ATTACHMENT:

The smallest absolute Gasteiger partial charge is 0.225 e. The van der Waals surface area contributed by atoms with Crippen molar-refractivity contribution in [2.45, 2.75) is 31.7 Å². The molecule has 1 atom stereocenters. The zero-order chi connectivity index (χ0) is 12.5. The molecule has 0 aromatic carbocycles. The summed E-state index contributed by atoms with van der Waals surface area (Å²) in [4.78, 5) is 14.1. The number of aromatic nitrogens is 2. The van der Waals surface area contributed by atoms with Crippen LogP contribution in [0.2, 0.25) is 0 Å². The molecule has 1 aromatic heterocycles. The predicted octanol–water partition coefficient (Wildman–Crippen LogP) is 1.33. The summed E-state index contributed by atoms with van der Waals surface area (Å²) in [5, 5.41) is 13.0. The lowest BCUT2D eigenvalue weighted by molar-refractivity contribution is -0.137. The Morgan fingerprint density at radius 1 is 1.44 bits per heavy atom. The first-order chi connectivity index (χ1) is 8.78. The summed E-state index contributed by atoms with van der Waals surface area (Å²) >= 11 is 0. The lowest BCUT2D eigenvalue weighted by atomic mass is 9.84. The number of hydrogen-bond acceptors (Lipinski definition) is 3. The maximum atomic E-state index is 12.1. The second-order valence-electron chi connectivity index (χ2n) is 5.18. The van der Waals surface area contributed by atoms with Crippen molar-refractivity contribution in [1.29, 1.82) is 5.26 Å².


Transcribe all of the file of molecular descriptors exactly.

The smallest absolute Gasteiger partial charge is 0.225 e. The van der Waals surface area contributed by atoms with Crippen molar-refractivity contribution in [2.45, 2.75) is 31.7 Å². The molecule has 1 atom stereocenters. The zero-order chi connectivity index (χ0) is 12.5. The molecule has 0 aromatic carbocycles. The summed E-state index contributed by atoms with van der Waals surface area (Å²) in [4.78, 5) is 14.1. The number of aromatic nitrogens is 2. The van der Waals surface area contributed by atoms with Crippen LogP contribution in [0.2, 0.25) is 0 Å². The molecule has 1 aromatic heterocycles. The predicted octanol–water partition coefficient (Wildman–Crippen LogP) is 1.33. The summed E-state index contributed by atoms with van der Waals surface area (Å²) in [5, 5.41) is 13.0. The lowest BCUT2D eigenvalue weighted by molar-refractivity contribution is -0.137. The Morgan fingerprint density at radius 1 is 1.44 bits per heavy atom. The first-order chi connectivity index (χ1) is 8.78. The summed E-state index contributed by atoms with van der Waals surface area (Å²) >= 11 is 0. The lowest BCUT2D eigenvalue weighted by atomic mass is 9.84. The number of hydrogen-bond acceptors (Lipinski definition) is 3. The maximum atomic E-state index is 12.1. The second-order valence-electron chi connectivity index (χ2n) is 5.18. The van der Waals surface area contributed by atoms with Crippen molar-refractivity contribution in [1.29, 1.82) is 5.26 Å².